Despite the sci-fi setting, the basics of horror remain the same as always: dark forces against which we are helpless; monsters (some of the monsters are, naturally, people); the unknown; bad things happening to those we care about; beings that creep and whisper and long to defile the flesh; evil without purpose, which cannot be understood or reasoned with. These are the staple foods of horror, although of course they come in many flavours (and I’m sure that there are others). I’d like to think that the isolated space station of my novel, with its twisting corridors of rusty steel and its slowly-failing systems, serves as a good stage on which my version of the nightmare plays out. That isolation is itself a powerful engine of fear. In space, no one can hear you scream, as Alien famously taught us. Perhaps the only thing worse than being alone at the fringe of space is discovering that you aren’t alone out there after all . . .

Maybe all dark fiction writers are inherently sick. But I prefer to think that the darkness serves to shine a light on the human condition, and as such can even be a positive thing. It tests us – tests our characters – and the struggle against it can reveal the good in people. People rise to the challenge. They act with surprising altruism. They fight to defend those whom they love. Or, of course, they fail. Some people buckle and go bad when tested. And who isn’t afraid of that? Either way, our responses to adversity define us as humans, and come in interesting shades of grey rather than the strict, biblical black and white.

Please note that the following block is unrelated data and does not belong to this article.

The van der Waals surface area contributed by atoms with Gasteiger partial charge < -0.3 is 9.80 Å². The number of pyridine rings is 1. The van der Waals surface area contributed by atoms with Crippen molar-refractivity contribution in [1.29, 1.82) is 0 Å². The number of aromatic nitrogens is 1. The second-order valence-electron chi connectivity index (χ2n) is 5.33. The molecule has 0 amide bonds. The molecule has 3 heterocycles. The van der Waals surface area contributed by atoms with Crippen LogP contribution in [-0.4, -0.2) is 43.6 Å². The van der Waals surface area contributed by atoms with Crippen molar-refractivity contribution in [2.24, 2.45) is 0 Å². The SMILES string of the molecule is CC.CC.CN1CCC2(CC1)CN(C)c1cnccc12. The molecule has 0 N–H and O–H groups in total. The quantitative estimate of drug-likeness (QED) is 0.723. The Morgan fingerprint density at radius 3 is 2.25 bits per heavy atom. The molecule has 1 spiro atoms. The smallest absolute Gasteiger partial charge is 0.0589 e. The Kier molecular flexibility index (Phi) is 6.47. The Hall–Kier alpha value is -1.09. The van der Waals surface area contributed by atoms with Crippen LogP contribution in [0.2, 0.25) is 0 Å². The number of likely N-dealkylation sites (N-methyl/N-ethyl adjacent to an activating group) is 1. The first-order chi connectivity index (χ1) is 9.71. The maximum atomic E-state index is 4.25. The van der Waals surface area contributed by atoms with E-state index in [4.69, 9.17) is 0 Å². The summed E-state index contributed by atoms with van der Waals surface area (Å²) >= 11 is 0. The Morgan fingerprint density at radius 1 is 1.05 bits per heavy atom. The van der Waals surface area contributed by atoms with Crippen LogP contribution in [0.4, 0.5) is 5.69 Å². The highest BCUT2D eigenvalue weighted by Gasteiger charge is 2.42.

I think that dark fiction can cause us to question our own strength, and that is where its virtue lies. When reality cracks and something awful seeps through; when your child or your partner is threatened; when personal risk is the only hope for salvation; what will you do?

Find Macao Station here:

AMAZON UK (PAPERBACK) 

AMAZON UK (KINDLE)

AMAZON US (PAPERBACK)

AMAZON US (KINDLE)

And Mike Berry’s own site.

Guest Post: Celesta Thiessen

Today, I have a guest author, Celesta Thiessen. Celesta writes a variety of fantasy and science fiction for various age groups. She’s written a Halloween story for us from her popular children’s series, Nightcat.

Halloween at Kitty Castle

“Halloween’s coming up soon,” said Princess Keziah. She was eight years old and one of the triplets of Kitty Castle. Kitty Castle was a very old castle at the heart of Kitty Kingdom.

Keziah, her two sisters, her two brothers, and her parents were eating supper around a large wooden table in their beautiful dining room. It was nice being all together again. Their parents had just recently returned from a long quest to find a way to defeat the dragons.

“I’ve been meaning to talk to you about Halloween,” said her mother. The queen looked at her children sadly. “There’s only enough candy left for each of you to have one piece.”

“The dragons burned up all the sugar beet crops. So there is no sugar in the entire kingdom. Candy can’t be made without sugar. Halloween will have to be cancelled this year,” said her father, the king.

“Oh, no!” said Princess Celesta. “Not cancelled! Halloween’s my favorites holiday!”

“There’s nothing else to do,” said her mother. “You can’t have Halloween without candy.”

“We could give out cat treats,” suggested David. Everyone around the table laughed. “What’s so funny? All the cats would love to go trick-or-treating with their owners.” David was the youngest of the children. He was only five years old.